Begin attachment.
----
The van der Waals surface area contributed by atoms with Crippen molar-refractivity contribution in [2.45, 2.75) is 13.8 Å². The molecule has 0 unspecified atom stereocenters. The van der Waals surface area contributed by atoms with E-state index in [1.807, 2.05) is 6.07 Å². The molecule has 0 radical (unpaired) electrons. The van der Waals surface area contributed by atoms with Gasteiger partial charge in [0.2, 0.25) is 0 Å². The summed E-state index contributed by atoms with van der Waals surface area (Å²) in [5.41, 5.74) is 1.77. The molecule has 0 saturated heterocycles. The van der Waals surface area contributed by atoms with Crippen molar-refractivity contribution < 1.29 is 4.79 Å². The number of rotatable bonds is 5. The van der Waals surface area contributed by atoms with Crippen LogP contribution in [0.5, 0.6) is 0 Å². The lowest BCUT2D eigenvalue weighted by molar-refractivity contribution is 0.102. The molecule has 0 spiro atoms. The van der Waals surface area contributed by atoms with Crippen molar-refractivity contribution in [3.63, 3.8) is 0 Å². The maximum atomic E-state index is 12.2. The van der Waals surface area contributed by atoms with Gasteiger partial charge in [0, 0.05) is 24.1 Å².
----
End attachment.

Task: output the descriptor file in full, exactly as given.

The van der Waals surface area contributed by atoms with Crippen molar-refractivity contribution in [2.45, 2.75) is 13.8 Å². The molecule has 0 unspecified atom stereocenters. The van der Waals surface area contributed by atoms with E-state index in [1.807, 2.05) is 6.07 Å². The molecule has 0 radical (unpaired) electrons. The van der Waals surface area contributed by atoms with Gasteiger partial charge in [0.2, 0.25) is 0 Å². The summed E-state index contributed by atoms with van der Waals surface area (Å²) in [5.41, 5.74) is 1.77. The molecule has 0 saturated heterocycles. The van der Waals surface area contributed by atoms with Crippen molar-refractivity contribution < 1.29 is 4.79 Å². The number of rotatable bonds is 5. The van der Waals surface area contributed by atoms with Crippen LogP contribution in [0.5, 0.6) is 0 Å². The lowest BCUT2D eigenvalue weighted by molar-refractivity contribution is 0.102. The molecule has 0 spiro atoms. The van der Waals surface area contributed by atoms with Crippen molar-refractivity contribution in [3.63, 3.8) is 0 Å². The maximum atomic E-state index is 12.2. The van der Waals surface area contributed by atoms with Gasteiger partial charge in [0, 0.05) is 24.1 Å².